In the poem Crossing Brooklyn Ferry by Walt Whitman, it seems to me the narrator is crossing a passage with a ferry. But doesn't the title literally mean he is crossing the ferry itself?
Walt Whitman wrote in the 19th century, when "crossing the ferry" was a more common phrase than either "crossing by the ferry" or "crossing on the ferry".
Why does this make sense? In the 19th century, ferry meant not only the boat, but also the place on the river where you crossed using the boat.
From Webster's International Dictionary, 1892:
A place, also a boat, for transporting passengers or freight over a river, etc.
OED sense 2 (“Now somewhat rare”):
A crossing over a river or other stretch of water which is served by a ferry boat. Also: a place at which a ferry boat departs or lands.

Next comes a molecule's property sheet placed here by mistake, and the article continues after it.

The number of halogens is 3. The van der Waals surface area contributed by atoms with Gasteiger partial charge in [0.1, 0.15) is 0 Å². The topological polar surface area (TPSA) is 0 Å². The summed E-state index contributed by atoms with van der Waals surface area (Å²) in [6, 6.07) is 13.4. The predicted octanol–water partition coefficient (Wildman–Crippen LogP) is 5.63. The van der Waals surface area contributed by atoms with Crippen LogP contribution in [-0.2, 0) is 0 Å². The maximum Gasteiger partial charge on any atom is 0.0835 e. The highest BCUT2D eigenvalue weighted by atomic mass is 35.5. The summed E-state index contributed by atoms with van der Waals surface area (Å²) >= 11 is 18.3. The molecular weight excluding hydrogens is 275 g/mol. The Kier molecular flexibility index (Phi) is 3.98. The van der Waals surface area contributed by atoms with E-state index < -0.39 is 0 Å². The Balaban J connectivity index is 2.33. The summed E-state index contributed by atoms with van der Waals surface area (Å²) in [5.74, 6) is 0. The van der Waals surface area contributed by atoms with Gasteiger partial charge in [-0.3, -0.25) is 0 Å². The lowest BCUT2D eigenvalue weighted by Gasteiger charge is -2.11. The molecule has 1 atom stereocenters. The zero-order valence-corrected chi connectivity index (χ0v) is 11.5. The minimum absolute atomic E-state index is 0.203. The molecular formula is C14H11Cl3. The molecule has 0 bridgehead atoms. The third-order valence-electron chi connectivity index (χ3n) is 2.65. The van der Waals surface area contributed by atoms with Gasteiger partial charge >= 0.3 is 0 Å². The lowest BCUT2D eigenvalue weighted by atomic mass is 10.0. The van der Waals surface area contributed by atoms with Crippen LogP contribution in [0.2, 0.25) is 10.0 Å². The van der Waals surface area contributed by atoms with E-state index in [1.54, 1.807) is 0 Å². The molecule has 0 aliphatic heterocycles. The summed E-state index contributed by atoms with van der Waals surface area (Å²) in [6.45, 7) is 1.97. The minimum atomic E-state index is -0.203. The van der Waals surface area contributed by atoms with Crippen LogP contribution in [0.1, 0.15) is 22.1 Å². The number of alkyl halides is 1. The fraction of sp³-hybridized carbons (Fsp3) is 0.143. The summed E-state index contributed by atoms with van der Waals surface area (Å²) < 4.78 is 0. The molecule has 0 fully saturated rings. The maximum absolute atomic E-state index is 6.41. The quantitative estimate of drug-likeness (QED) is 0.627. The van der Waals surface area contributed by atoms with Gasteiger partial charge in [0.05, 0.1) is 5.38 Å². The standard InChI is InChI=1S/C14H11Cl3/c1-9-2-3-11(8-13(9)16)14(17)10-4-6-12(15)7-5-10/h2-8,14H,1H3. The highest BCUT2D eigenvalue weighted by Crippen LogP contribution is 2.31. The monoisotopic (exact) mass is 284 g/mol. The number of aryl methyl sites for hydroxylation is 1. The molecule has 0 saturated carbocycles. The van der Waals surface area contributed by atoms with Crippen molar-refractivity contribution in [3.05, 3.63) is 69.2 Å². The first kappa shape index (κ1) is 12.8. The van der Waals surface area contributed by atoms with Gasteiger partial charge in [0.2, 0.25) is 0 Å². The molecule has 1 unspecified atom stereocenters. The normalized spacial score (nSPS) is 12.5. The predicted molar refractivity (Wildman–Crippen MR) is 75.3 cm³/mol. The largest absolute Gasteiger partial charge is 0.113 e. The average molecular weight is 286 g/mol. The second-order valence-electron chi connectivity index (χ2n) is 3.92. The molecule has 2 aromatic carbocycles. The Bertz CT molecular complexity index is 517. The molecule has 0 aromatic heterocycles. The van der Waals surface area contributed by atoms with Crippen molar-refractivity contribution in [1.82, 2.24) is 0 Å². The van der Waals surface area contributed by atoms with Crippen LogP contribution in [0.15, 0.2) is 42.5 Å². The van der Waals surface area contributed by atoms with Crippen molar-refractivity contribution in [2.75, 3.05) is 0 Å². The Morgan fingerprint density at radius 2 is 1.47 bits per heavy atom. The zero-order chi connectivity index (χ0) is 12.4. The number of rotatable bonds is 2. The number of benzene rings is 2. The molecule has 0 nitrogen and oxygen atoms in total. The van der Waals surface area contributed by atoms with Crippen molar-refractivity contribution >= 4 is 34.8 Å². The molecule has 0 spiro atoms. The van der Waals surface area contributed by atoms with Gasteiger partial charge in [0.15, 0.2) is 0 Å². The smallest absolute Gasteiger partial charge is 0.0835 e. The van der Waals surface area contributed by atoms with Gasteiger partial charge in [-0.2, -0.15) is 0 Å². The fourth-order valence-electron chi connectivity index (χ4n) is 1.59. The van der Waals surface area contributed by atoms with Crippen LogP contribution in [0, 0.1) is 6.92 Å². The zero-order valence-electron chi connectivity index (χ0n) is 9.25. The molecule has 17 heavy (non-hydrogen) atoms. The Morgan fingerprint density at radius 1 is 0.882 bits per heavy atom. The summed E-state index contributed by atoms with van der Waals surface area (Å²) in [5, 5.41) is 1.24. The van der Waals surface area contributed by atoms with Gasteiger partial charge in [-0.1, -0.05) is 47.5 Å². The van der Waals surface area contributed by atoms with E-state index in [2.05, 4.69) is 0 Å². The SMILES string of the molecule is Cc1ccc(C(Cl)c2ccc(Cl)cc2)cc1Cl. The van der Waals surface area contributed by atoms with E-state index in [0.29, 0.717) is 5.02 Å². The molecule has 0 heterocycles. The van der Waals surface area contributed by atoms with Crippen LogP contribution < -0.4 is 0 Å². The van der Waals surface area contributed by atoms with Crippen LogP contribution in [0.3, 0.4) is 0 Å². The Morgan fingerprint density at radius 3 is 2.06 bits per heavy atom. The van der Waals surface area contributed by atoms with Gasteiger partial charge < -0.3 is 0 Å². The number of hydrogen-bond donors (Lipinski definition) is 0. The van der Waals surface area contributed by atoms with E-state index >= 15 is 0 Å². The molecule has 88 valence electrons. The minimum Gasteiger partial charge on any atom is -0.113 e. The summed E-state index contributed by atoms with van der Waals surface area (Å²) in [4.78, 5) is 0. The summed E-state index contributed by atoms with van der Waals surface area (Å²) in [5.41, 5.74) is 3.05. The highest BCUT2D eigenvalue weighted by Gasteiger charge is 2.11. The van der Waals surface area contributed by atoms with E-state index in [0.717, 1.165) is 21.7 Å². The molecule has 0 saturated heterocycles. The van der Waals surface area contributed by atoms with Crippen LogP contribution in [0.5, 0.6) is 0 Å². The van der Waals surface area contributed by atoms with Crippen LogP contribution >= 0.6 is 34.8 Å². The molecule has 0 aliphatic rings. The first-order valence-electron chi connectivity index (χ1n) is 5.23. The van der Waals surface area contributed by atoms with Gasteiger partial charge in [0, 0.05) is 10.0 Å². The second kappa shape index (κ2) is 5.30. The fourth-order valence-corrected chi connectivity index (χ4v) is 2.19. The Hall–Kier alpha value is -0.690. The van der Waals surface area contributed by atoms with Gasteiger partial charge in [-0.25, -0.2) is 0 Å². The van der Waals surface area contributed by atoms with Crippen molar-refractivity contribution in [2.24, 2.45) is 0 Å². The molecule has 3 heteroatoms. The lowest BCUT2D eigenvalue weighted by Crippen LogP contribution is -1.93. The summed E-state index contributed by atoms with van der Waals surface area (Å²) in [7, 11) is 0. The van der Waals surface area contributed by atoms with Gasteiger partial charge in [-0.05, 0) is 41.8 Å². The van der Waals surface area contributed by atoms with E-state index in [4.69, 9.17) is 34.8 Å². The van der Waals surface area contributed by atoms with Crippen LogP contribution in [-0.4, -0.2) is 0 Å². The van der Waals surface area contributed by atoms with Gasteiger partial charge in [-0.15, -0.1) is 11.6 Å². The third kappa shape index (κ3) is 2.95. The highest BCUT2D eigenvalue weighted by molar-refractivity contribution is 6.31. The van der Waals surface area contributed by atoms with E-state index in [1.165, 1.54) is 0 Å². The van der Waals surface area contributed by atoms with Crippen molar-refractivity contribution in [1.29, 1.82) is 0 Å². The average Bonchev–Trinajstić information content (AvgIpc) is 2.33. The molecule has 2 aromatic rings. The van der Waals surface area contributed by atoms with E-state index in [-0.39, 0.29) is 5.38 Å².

In sum, especially in older usage, ferry could refer to the stretch of water traversed by the boat (and its passengers) as well as to the boat itself.
Ferries in the old days were often not so much a boat as a raft pulled across the water by a rope attached at each end to opposite shores. In these cases, the ferry includes the rope and by extension the route travelled by the raft as it's towed along the rope. Therefore "crossing a ferry" had a meaning very similar to "crossing a bridge", i.e. "following a guided route across the water".